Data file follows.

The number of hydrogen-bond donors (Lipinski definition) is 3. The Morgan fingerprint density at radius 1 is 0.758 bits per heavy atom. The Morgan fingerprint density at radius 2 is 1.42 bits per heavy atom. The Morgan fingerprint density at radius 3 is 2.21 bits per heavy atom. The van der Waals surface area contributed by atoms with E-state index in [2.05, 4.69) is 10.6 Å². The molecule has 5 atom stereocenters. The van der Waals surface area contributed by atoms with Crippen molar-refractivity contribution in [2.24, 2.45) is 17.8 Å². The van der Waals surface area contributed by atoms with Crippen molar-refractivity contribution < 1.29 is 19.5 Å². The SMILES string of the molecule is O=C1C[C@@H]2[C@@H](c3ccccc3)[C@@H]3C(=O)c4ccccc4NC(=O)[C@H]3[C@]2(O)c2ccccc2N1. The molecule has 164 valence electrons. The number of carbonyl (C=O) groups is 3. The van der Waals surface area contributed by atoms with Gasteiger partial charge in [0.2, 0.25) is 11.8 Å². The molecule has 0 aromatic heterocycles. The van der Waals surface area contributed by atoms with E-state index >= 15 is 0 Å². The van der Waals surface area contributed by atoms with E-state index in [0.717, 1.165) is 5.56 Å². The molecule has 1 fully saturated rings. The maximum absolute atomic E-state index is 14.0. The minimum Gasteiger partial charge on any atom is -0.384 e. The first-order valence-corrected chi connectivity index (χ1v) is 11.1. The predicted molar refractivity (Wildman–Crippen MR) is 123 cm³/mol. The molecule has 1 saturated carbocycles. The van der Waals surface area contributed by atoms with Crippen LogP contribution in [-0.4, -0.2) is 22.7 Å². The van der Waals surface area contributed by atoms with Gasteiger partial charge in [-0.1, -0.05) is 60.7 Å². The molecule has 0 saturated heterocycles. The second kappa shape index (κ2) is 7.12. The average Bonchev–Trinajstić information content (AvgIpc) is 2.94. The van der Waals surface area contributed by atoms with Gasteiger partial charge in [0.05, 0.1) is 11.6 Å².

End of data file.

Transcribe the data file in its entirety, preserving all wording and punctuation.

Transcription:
The number of hydrogen-bond donors (Lipinski definition) is 3. The Morgan fingerprint density at radius 1 is 0.758 bits per heavy atom. The Morgan fingerprint density at radius 2 is 1.42 bits per heavy atom. The Morgan fingerprint density at radius 3 is 2.21 bits per heavy atom. The van der Waals surface area contributed by atoms with E-state index in [2.05, 4.69) is 10.6 Å². The molecule has 5 atom stereocenters. The van der Waals surface area contributed by atoms with Crippen molar-refractivity contribution in [2.24, 2.45) is 17.8 Å². The van der Waals surface area contributed by atoms with Crippen molar-refractivity contribution < 1.29 is 19.5 Å². The SMILES string of the molecule is O=C1C[C@@H]2[C@@H](c3ccccc3)[C@@H]3C(=O)c4ccccc4NC(=O)[C@H]3[C@]2(O)c2ccccc2N1. The molecule has 164 valence electrons. The number of carbonyl (C=O) groups is 3. The van der Waals surface area contributed by atoms with Gasteiger partial charge in [0.2, 0.25) is 11.8 Å². The molecule has 0 aromatic heterocycles. The van der Waals surface area contributed by atoms with E-state index >= 15 is 0 Å². The van der Waals surface area contributed by atoms with E-state index in [0.717, 1.165) is 5.56 Å². The molecule has 1 fully saturated rings. The maximum absolute atomic E-state index is 14.0. The minimum Gasteiger partial charge on any atom is -0.384 e. The first-order valence-corrected chi connectivity index (χ1v) is 11.1. The predicted molar refractivity (Wildman–Crippen MR) is 123 cm³/mol. The molecule has 1 saturated carbocycles. The van der Waals surface area contributed by atoms with Crippen LogP contribution in [-0.4, -0.2) is 22.7 Å². The van der Waals surface area contributed by atoms with Gasteiger partial charge in [-0.1, -0.05) is 60.7 Å². The molecule has 0 saturated heterocycles. The second kappa shape index (κ2) is 7.12. The average Bonchev–Trinajstić information content (AvgIpc) is 2.94. The van der Waals surface area contributed by atoms with Gasteiger partial charge in [0.05, 0.1) is 11.6 Å².